1325년 箕子祠 祭祀 再開의 배경 및 의미
The nature and meaning of the "Gi'ja" service resumption in 1325

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서울대학교 규장각한국학연구원
한국문화, Vol.50, pp. 3-26
Chungsuk- wangGi'iarenovating customs and institutionsConfuciusChinese Old kings(Ancient Holy Emperors)Yuan Emperor Jent' sung
King Chungsuk- wang, in the proclamation he issued in 1325 right after his return

from prior detention in Yuan, emphasized the importance of 'changing the

atmosphere and rectifying the conventions of the country.' By doing so he implied

that he was planning to implement a series of administrative reforms based upon

foreign institutions, to overhaul the overall governance of the country. And as a

methodic approach, he examined the renovations that were being made to the

national system of memorial services of the Mongol Yuan empire.

He eventually decided to apply two of the most noticeable policy agendas that

were being pursued in the Yuan renovations, which was the reinforcement of (a)

Confucius worshipping and (b) Ancient Holy Emperors' commemoration, to his own

efforts of redesigning and revitalizing the Gorveo culture. Such effort led to a

reevaluation of the "Gi'ia" figure, and reactivation of national rituals designed to

honor himwhose contribution to the development of the Korean people had been

deemed incalculable, in terms of his providing of Confucian teachings and the

overall construction of the Korean culture.

His decision to restart the memorial services for Gi'ia in 1325, was to essentially

realign the Gorveo culture, by further developing the people's understanding of

Neo- Confucian practices in Goryeo, and also by reinforcing the general public's

historical perspective viewing their own culture, under the name of honoring and

commemorating Gi'ja. It was essentially 'using' foreign methods displayed in Yuan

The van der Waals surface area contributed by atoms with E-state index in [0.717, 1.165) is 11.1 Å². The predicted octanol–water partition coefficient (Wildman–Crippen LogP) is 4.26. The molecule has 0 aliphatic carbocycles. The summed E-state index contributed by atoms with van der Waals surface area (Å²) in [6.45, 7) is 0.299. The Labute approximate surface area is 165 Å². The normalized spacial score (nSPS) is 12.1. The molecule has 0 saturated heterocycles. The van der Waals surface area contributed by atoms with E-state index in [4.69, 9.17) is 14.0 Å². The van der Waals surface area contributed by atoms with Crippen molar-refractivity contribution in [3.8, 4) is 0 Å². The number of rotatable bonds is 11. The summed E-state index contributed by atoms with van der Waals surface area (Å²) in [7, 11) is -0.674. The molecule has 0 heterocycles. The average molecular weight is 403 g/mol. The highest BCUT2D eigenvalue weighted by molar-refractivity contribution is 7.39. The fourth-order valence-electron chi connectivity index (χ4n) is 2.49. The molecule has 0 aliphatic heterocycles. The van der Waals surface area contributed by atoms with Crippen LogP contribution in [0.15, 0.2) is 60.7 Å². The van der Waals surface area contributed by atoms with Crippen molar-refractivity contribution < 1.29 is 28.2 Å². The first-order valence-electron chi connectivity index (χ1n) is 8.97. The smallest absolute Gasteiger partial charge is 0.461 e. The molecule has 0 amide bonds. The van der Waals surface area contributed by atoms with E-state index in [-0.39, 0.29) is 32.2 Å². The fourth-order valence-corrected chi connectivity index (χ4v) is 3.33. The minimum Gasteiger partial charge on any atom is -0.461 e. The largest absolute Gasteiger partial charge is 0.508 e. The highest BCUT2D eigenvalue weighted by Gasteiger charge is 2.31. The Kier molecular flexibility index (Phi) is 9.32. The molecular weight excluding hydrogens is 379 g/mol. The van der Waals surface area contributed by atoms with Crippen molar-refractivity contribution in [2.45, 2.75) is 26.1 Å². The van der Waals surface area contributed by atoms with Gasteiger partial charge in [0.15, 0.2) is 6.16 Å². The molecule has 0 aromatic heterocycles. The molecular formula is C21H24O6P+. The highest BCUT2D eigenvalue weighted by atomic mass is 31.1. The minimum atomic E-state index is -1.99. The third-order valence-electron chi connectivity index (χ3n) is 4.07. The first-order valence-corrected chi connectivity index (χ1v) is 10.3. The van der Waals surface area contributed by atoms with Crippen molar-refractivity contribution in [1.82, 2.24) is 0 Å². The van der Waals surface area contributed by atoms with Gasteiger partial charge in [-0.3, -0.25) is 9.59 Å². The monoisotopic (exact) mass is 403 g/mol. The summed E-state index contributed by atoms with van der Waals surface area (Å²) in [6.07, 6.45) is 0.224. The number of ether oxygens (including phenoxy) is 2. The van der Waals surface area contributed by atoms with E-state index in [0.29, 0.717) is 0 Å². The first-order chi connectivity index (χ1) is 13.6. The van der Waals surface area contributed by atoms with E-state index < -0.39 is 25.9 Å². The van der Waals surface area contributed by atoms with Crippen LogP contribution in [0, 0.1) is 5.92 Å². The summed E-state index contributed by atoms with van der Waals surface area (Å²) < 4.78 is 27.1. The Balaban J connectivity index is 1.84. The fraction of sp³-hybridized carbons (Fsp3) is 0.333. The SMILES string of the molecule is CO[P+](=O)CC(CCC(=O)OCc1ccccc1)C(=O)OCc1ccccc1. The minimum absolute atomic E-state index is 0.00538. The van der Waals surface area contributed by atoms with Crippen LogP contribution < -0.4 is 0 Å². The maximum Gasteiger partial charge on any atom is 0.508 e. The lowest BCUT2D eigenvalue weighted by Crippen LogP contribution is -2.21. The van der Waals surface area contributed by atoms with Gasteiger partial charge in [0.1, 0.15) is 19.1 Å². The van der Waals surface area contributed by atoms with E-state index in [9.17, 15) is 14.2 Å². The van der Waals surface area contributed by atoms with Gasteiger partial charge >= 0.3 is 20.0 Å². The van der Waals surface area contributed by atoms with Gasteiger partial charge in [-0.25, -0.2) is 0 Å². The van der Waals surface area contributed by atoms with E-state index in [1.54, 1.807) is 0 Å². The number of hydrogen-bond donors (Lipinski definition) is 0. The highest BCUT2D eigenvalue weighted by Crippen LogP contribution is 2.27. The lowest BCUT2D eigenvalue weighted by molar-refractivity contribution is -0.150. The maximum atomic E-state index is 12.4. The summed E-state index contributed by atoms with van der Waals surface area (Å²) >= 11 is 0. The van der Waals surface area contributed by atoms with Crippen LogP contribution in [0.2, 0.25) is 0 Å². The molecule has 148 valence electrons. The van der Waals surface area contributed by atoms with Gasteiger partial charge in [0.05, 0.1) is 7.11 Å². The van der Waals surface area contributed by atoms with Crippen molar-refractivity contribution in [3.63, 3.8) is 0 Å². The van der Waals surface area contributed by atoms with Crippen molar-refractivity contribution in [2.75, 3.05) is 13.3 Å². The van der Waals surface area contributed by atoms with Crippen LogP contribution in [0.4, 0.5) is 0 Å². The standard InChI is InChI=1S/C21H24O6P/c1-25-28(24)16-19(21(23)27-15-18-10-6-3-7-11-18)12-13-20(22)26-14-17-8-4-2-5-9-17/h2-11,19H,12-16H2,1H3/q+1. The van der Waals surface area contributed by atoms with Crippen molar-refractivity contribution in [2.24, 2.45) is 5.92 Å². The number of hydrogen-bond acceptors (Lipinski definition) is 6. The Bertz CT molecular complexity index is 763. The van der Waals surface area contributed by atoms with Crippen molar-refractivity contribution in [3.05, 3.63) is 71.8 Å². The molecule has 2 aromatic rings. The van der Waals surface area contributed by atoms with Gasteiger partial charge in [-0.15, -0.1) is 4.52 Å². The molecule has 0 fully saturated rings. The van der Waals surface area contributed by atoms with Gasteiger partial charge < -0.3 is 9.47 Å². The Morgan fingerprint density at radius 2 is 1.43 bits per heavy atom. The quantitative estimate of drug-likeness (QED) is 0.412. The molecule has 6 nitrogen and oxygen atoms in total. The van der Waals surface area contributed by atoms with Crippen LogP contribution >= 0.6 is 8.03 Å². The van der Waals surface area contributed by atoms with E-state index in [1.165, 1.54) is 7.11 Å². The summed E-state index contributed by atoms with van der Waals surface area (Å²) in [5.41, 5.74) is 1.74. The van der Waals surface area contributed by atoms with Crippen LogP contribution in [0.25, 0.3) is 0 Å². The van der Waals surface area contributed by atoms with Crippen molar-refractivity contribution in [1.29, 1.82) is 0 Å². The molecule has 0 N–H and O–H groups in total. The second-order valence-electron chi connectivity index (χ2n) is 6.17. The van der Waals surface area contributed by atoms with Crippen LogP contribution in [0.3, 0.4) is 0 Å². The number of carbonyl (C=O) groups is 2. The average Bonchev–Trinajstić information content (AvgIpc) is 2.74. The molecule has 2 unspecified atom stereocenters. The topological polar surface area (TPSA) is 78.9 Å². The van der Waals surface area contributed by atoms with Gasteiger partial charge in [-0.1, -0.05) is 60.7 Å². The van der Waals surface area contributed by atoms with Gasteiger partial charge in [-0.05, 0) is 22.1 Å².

empire's own modification of its national system of memorial services, in

re-emphasizing the image of one of the most popular Korean characters.

Chungsuk-wang's efforts also enabled people in the following periods (the reign of Gongmin-wang for example) to continue such honoring as well. Chungsuk-wang's

father(Chungseon-wang) had earlier restored Goryeo's past conventions, such as the

governmental system, the national shrine and the overall taxation system, on the

basis of his own understanding of China's past institutions and culture('ii1!1IJ·il1!1lJ'):

Chungsuk- wang's efforts were not so different from such previous effort. His

examination of the Yuan imperial memorial service system enabled him to pick up

several important agendas and priorities, and enabled him to use them in a

Goryeo-rspecific way, in a way which would produce a favorable outcome for the

Goryeo people, in terms of preservation and re- exploring of their own heritage.

This whole Gi'ia issue of the Chungsuk-wang era makes us reevaluate our

preconceptions of the time. With more than a hundred years to coexist with the

Mongol Yuan empire, the Gorveo people must have developed a perspective that

viewed the Mongols not only as adversaries and oppressors but also as counterparts

who could sometimes provide insights and opportunities for new kinds of

exchanges. The resuming of the Gi'ia memorial service in 1325 clearly exhibits such possibilities.
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Kyujanggak Institute for Korean Studies (규장각한국학연구원)Korean Culture (한국문화) Korean Culture (한국문화) vol.50 (2010)
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